When one thinks of offense in the state of Oklahoma both the University of Oklahoma and Oklahoma State come to mind. One name that doesn’t is Tulsa. The often forgotten third division I football program in the state they’ve had their fair share of offensive juggernauts as well. Paul Smith, David Johnson, G.J. Kinne, Cody Green, and Dane Evans all put up gaudy numbers in the blue and gold. Conference championships were won. Coaches such as Todd Graham and Steve Kragthorpe moved on to bigger jobs. Yet lately the only time one hears about Tulsa is after another close loss. Keyword loss. Since 2016 they have gone a combined 7-25. What happened? Well, today I attempt to answer that question.
1. Bad Breaks
I haven’t seen a team suffer as many bad breaks in close games since Charlie Weis’s first year at Kansas in 2012. During that season the Jayhawks lost five games by seven points or less. They went 1-11. A total of 23 points was the difference between 1-11 and a 6-6 bowl season. How does that relate to present-day Tulsa? Since Evans and Co. put the finishing touches on a 52-10 Bahamas Bowl win over future Dallas Cowboys quarterback Cooper Rush and Central Michigan Tulsa has lost 11 games by seven points or less. As mentioned earlier Tulsa is 7-25 since that game. A total of 55 points is the difference between 7-25 and 18-14. Sure you could chalk up 2017 to an inexperienced team but what about 2018? Turnovers, turnovers, turnovers. Former quarterback Luke Skipper, who medically retired this past spring due to injuries, had a penchant for fumbling and throwing to the wrong colored jersey at the wrong time. This season? Look no further then their 9-of-17 make to miss field goal ratio. In a triple-overtime classic against SMU three missed field goals cost them their biggest win in years. Last week the offense executed a near-perfect late-game drive against Memphis on homecoming to set up kicker Jacob Rainey for what should’ve been a chip shot 29-yard game-winning field goal. Yet he hooked it wide left. Sad part? It was one of three he missed on the day. When it rains it pours I guess and in the case of the Golden Hurricanes, it rains bad luck.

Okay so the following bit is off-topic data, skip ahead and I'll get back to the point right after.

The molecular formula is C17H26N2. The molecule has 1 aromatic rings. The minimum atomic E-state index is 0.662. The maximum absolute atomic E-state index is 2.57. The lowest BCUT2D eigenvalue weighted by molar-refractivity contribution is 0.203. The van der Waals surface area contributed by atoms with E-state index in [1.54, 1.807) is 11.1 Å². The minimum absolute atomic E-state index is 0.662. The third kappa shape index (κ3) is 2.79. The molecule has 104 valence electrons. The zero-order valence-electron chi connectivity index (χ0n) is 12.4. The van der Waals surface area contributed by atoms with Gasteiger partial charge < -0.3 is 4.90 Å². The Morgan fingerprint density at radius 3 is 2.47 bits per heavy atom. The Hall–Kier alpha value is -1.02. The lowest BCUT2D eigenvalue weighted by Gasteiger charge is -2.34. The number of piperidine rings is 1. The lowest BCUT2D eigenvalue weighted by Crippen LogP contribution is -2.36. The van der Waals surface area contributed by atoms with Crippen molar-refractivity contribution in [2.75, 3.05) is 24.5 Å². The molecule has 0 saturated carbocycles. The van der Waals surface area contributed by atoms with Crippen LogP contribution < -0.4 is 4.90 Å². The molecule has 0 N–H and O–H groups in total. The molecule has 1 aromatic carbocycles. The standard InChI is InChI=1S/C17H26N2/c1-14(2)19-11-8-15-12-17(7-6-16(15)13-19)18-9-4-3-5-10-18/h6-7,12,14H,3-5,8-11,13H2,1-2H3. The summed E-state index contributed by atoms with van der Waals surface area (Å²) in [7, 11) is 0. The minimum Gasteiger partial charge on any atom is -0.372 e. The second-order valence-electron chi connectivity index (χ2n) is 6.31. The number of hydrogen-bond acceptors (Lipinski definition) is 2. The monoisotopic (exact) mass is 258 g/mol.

2. Recruiting Misses